3D Printing Supports NASA's Next Generation of Rockets - 3D Printing Industry
3DP Applications

NASA's Next Generation of Rockets to Benefit from 2 Primary Advantages of 3D Printing

NASA’s Space Launch System (SLS)* Program was brought into effect towards the end of last year with the aim of supporting space exploration. The project is focused on developing a heavy-lift rocket — managed by the Marshall Space Flight Center in Huntsville, AL — that “will take humans, equipment and experiments beyond low Earth orbit to nearby asteroids and eventually to Mars.” According to Ken Cooper, advanced manufacturing team lead at the Marshall Center.

One of the advanced processes that has been adopted by engineers at the Marshall Centre is Laser Cusing — a metal additive manufacturing process — from Concept Laser, a division of Hoffman Innovation Group of Lichtenfels, Germany. An M2 Cusing system — effectively a large, sophisticated metal 3D printer — is being used by the team to develop a material properties database for various alloys and, ultimately, will produce complex metal components for the RS-25 and J-2X rocket engines.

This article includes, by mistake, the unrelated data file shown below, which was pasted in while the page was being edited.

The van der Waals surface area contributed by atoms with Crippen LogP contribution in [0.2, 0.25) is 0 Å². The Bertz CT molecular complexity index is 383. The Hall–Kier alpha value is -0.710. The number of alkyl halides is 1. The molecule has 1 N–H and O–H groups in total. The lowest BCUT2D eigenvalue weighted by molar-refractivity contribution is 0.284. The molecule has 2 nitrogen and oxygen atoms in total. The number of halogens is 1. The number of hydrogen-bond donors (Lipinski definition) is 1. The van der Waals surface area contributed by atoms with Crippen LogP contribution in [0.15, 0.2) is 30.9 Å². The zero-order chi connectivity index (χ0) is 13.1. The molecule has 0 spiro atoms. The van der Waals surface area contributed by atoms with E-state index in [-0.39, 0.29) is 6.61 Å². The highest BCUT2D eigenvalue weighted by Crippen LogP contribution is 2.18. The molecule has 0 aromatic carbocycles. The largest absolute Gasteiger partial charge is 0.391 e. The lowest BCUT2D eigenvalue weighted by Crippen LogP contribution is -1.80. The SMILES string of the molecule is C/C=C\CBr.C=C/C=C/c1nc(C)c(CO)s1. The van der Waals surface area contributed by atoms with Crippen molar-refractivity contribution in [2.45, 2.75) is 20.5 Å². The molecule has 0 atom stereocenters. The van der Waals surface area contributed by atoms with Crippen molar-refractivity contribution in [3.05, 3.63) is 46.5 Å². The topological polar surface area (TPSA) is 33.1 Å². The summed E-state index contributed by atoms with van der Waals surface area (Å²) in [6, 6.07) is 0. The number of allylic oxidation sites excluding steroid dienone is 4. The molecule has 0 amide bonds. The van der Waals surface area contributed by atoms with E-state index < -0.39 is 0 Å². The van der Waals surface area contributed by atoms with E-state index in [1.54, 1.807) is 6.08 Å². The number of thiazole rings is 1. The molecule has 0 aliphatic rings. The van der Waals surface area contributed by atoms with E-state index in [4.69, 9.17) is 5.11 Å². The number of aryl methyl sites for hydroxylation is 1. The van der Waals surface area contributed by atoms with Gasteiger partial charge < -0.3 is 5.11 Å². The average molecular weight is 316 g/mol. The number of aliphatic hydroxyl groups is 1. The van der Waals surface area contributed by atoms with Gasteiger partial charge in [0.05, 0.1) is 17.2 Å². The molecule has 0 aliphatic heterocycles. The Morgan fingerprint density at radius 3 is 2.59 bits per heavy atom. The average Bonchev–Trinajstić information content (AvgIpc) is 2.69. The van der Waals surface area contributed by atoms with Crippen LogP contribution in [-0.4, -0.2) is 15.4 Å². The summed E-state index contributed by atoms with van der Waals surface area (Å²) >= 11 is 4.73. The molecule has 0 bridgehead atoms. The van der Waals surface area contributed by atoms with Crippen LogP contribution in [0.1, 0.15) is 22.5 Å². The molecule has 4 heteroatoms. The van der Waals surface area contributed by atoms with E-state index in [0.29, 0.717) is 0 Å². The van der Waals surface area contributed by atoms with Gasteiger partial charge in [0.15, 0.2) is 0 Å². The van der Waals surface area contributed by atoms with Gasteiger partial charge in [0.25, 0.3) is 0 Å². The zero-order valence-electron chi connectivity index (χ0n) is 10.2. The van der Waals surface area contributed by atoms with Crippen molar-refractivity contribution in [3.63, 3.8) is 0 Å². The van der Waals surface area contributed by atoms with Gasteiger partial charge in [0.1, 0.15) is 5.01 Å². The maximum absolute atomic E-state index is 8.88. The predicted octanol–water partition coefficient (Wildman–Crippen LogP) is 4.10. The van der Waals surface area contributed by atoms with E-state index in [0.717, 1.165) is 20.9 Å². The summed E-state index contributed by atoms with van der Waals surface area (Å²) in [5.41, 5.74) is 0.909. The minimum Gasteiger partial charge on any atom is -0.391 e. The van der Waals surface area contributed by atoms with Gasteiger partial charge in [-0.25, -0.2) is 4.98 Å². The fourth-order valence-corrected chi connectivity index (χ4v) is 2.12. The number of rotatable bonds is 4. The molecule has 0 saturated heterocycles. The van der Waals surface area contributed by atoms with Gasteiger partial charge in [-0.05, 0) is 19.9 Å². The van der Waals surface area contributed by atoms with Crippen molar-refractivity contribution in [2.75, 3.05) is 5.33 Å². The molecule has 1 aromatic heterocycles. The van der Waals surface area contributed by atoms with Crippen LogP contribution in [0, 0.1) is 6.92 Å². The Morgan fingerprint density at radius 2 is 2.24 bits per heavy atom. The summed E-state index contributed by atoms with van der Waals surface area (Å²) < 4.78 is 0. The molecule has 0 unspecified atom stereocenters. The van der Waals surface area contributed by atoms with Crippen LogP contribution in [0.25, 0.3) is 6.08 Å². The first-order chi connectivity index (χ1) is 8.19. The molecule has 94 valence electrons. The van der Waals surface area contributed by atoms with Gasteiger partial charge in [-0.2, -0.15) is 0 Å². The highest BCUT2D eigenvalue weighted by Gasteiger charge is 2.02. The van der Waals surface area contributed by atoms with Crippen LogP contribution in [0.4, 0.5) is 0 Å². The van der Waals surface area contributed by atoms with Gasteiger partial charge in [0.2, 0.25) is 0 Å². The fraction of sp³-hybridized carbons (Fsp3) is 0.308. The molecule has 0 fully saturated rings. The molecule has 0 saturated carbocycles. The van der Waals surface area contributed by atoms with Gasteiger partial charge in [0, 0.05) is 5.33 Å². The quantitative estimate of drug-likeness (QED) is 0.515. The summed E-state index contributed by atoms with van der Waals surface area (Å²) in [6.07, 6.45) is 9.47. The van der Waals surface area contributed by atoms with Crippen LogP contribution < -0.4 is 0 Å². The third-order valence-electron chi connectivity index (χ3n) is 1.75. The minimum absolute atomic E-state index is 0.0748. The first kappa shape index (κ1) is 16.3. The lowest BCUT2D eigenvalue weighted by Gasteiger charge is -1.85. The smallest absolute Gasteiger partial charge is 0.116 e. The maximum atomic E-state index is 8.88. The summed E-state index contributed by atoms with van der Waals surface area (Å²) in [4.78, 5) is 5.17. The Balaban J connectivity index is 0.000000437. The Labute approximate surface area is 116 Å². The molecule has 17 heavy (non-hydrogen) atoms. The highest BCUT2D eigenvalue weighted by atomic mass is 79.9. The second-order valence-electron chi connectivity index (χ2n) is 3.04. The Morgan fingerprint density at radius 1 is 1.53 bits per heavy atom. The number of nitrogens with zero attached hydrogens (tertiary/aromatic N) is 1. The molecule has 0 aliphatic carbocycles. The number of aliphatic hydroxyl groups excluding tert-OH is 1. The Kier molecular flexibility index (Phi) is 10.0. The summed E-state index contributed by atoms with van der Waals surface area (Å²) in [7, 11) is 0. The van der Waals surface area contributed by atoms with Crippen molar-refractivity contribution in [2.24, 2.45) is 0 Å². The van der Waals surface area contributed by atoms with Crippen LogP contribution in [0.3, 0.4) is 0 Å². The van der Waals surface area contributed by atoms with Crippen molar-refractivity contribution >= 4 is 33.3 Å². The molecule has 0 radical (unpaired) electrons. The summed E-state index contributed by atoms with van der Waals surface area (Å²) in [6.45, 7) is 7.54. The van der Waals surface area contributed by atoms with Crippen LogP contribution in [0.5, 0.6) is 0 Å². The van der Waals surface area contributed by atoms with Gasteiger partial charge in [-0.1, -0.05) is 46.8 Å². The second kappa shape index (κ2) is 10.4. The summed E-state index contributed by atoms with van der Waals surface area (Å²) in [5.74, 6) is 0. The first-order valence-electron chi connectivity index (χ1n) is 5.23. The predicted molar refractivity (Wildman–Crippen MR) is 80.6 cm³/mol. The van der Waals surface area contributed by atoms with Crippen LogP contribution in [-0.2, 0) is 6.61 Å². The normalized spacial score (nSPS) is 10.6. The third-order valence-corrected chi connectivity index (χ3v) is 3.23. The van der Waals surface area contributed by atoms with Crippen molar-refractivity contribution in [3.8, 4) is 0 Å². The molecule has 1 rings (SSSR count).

nasa-3d-printing-rockets-2

Ken Cooper explains, “Basically, this machine takes metal powder and uses a high-energy laser to melt it in a designed pattern. The laser will layer the melted dust to fuse whatever part we need from the ground up, creating intricate designs. The process produces parts with complex geometries and precise mechanical properties from a three-dimensional computer-aided design.”

It is believed that the Laser Cusing process will benefit the agency by saving millions in manufacturing costs compared with traditional manufacturing techniques as well as bringing inherent safety advantages.

“This process significantly reduces the manufacturing time required to produce parts from months to weeks or even days in some cases,” commented Andy Hardin, the integration hardware lead for the Engines Office in SLS. “It’s a significant improvement in affordability, saving both time and money. Also, since we’re not welding parts together, the parts are structurally stronger and more reliable, which creates an overall safer vehicle.”

Below is a video of the M2 Cusing machine in action:

* From the Editor: A few of you, like me, may appreciate the irony of this acronym appearing in a news story about a metal additive manufacturing system/process that is NOT selective laser sintering!